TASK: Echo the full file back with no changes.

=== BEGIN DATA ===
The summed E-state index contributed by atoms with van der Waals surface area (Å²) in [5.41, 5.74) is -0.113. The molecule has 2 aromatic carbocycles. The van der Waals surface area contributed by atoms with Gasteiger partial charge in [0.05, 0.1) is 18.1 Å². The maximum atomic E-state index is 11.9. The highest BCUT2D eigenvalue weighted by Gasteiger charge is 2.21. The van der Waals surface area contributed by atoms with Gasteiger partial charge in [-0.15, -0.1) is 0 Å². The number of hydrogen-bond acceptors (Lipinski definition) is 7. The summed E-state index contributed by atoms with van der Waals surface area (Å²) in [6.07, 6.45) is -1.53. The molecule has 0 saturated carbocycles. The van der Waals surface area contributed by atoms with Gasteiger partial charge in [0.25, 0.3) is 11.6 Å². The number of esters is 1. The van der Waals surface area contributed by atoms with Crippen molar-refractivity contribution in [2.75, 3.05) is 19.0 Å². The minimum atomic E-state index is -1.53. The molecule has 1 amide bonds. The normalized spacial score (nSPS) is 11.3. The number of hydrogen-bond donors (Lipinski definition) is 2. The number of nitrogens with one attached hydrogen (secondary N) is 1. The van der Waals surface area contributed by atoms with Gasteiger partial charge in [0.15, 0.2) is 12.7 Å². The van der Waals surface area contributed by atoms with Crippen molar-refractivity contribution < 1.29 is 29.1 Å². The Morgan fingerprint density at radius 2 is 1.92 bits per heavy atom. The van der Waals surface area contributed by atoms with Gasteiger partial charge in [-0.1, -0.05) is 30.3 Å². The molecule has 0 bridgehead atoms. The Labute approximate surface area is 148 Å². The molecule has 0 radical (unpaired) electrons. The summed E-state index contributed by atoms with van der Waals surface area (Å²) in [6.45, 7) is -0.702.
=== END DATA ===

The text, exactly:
The summed E-state index contributed by atoms with van der Waals surface area (Å²) in [5.41, 5.74) is -0.113. The molecule has 2 aromatic carbocycles. The van der Waals surface area contributed by atoms with Gasteiger partial charge in [0.05, 0.1) is 18.1 Å². The maximum atomic E-state index is 11.9. The highest BCUT2D eigenvalue weighted by Gasteiger charge is 2.21. The van der Waals surface area contributed by atoms with Gasteiger partial charge in [-0.15, -0.1) is 0 Å². The number of hydrogen-bond acceptors (Lipinski definition) is 7. The summed E-state index contributed by atoms with van der Waals surface area (Å²) in [6.07, 6.45) is -1.53. The molecule has 0 saturated carbocycles. The van der Waals surface area contributed by atoms with Gasteiger partial charge in [0.25, 0.3) is 11.6 Å². The number of esters is 1. The van der Waals surface area contributed by atoms with Crippen molar-refractivity contribution in [2.75, 3.05) is 19.0 Å². The minimum atomic E-state index is -1.53. The molecule has 1 amide bonds. The normalized spacial score (nSPS) is 11.3. The number of hydrogen-bond donors (Lipinski definition) is 2. The number of nitrogens with one attached hydrogen (secondary N) is 1. The van der Waals surface area contributed by atoms with Gasteiger partial charge in [0.15, 0.2) is 12.7 Å². The van der Waals surface area contributed by atoms with Crippen molar-refractivity contribution < 1.29 is 29.1 Å². The Morgan fingerprint density at radius 2 is 1.92 bits per heavy atom. The van der Waals surface area contributed by atoms with Gasteiger partial charge in [-0.1, -0.05) is 30.3 Å². The molecule has 0 bridgehead atoms. The Labute approximate surface area is 148 Å². The molecule has 0 radical (unpaired) electrons. The summed E-state index contributed by atoms with van der Waals surface area (Å²) in [6.45, 7) is -0.702.